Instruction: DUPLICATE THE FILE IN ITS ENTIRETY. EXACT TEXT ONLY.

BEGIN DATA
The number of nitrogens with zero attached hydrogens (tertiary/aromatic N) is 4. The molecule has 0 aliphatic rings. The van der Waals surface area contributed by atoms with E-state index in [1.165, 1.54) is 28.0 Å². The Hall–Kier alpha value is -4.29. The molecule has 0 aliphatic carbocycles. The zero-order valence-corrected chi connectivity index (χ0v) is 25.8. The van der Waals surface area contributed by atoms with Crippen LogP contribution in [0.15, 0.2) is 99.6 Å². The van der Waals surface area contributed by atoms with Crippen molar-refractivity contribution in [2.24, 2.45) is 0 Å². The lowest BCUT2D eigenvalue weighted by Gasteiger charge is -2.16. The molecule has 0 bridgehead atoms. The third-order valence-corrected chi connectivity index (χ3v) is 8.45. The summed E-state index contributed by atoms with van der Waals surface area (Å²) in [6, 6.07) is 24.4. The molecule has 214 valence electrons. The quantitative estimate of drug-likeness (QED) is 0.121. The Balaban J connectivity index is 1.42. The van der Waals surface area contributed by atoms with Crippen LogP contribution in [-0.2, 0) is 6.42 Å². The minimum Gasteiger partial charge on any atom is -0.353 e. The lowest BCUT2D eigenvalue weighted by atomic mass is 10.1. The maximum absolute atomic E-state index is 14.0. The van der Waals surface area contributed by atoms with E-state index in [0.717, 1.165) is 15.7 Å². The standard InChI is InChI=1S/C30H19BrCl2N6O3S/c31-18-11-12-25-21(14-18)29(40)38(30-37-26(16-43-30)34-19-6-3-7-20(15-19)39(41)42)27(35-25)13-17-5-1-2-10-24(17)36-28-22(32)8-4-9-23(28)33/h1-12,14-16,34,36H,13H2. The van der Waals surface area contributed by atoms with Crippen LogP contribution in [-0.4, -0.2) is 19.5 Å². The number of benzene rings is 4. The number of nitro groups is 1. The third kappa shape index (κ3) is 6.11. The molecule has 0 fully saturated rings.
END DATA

The number of nitrogens with zero attached hydrogens (tertiary/aromatic N) is 4. The molecule has 0 aliphatic rings. The van der Waals surface area contributed by atoms with E-state index in [1.165, 1.54) is 28.0 Å². The Hall–Kier alpha value is -4.29. The molecule has 0 aliphatic carbocycles. The zero-order valence-corrected chi connectivity index (χ0v) is 25.8. The van der Waals surface area contributed by atoms with Crippen LogP contribution in [0.15, 0.2) is 99.6 Å². The van der Waals surface area contributed by atoms with Crippen molar-refractivity contribution in [2.24, 2.45) is 0 Å². The lowest BCUT2D eigenvalue weighted by Gasteiger charge is -2.16. The molecule has 0 bridgehead atoms. The third-order valence-corrected chi connectivity index (χ3v) is 8.45. The summed E-state index contributed by atoms with van der Waals surface area (Å²) in [6, 6.07) is 24.4. The molecule has 214 valence electrons. The quantitative estimate of drug-likeness (QED) is 0.121. The Balaban J connectivity index is 1.42. The van der Waals surface area contributed by atoms with Crippen LogP contribution in [-0.2, 0) is 6.42 Å². The minimum Gasteiger partial charge on any atom is -0.353 e. The lowest BCUT2D eigenvalue weighted by atomic mass is 10.1. The maximum absolute atomic E-state index is 14.0. The van der Waals surface area contributed by atoms with E-state index in [0.717, 1.165) is 15.7 Å². The standard InChI is InChI=1S/C30H19BrCl2N6O3S/c31-18-11-12-25-21(14-18)29(40)38(30-37-26(16-43-30)34-19-6-3-7-20(15-19)39(41)42)27(35-25)13-17-5-1-2-10-24(17)36-28-22(32)8-4-9-23(28)33/h1-12,14-16,34,36H,13H2. The van der Waals surface area contributed by atoms with Crippen LogP contribution in [-0.4, -0.2) is 19.5 Å². The number of benzene rings is 4. The number of nitro groups is 1. The third kappa shape index (κ3) is 6.11. The molecule has 0 fully saturated rings.